A pop-up ice cream shop in Australia has unveiled ice cream that glows in the dark. The Daily Mail reports that Melbourne-based company 196 Below specializes in ice cream made with liquid nitrogen, and now they've taken that gimmicky process a step further by adding "UV-reactive liquid colouring" to it.
Said additive is said to be "completely safe to consume" and has been certified as such by Australia's equivalent of the Food and Drug Administration. The ice cream, which is also dairy-free and vegan, is currently available in three different colors/flavors: pine-lime, redskin (raspberry), and mango-passionfruit.
Perhaps unsurprisingly, 196 Below co-owner Steve Felice was inspired by his younger days as a raver: He tells the Daily Mail, "'I used to be a dance party child in the 1990's and early 2000's and I used to make party clothes out of neon material." No word on whether or not eating the ice cream produces any, uh, UV-reactive aftereffects.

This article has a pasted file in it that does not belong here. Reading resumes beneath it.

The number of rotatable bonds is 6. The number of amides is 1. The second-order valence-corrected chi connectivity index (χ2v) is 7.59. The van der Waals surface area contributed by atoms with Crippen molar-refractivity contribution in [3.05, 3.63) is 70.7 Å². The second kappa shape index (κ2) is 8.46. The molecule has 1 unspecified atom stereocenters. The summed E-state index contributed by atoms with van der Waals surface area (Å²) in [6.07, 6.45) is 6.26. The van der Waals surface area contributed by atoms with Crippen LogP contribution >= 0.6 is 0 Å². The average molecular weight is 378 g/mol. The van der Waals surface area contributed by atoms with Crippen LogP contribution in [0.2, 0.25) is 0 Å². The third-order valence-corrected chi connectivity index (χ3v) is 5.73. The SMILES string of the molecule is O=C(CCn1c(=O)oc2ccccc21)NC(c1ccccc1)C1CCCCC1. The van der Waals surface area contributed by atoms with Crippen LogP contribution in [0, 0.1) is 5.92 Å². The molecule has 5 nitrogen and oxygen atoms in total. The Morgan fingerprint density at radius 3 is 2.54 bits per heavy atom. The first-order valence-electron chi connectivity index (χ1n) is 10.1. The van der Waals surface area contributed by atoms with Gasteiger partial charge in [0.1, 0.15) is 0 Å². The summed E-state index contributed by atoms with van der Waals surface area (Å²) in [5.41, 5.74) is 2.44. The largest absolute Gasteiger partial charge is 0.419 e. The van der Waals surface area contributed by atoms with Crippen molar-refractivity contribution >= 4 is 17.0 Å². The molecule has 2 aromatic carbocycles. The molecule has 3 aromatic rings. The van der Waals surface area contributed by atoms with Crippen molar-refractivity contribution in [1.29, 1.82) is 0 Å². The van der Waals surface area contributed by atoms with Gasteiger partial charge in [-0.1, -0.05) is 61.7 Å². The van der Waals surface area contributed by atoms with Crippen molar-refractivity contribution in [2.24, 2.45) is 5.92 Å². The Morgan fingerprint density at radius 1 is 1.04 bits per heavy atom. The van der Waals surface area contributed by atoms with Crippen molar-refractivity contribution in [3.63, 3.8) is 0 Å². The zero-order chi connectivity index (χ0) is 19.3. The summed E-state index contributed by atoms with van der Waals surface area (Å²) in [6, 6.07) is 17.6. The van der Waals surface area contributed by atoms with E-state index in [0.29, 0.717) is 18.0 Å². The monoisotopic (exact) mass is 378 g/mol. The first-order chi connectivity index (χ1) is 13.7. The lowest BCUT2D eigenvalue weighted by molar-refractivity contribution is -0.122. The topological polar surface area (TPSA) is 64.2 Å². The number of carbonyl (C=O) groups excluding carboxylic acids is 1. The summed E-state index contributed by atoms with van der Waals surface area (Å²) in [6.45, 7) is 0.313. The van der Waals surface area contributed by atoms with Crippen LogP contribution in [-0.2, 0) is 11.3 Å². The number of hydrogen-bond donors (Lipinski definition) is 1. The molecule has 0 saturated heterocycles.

Strangely enough, 196 Below aren't the first entrepreneurs to come up with such a product; in 2013 a British entrepreneur invented glow-in-the-dark ice cream that gleaned its flourescent quality from jellyfish protein.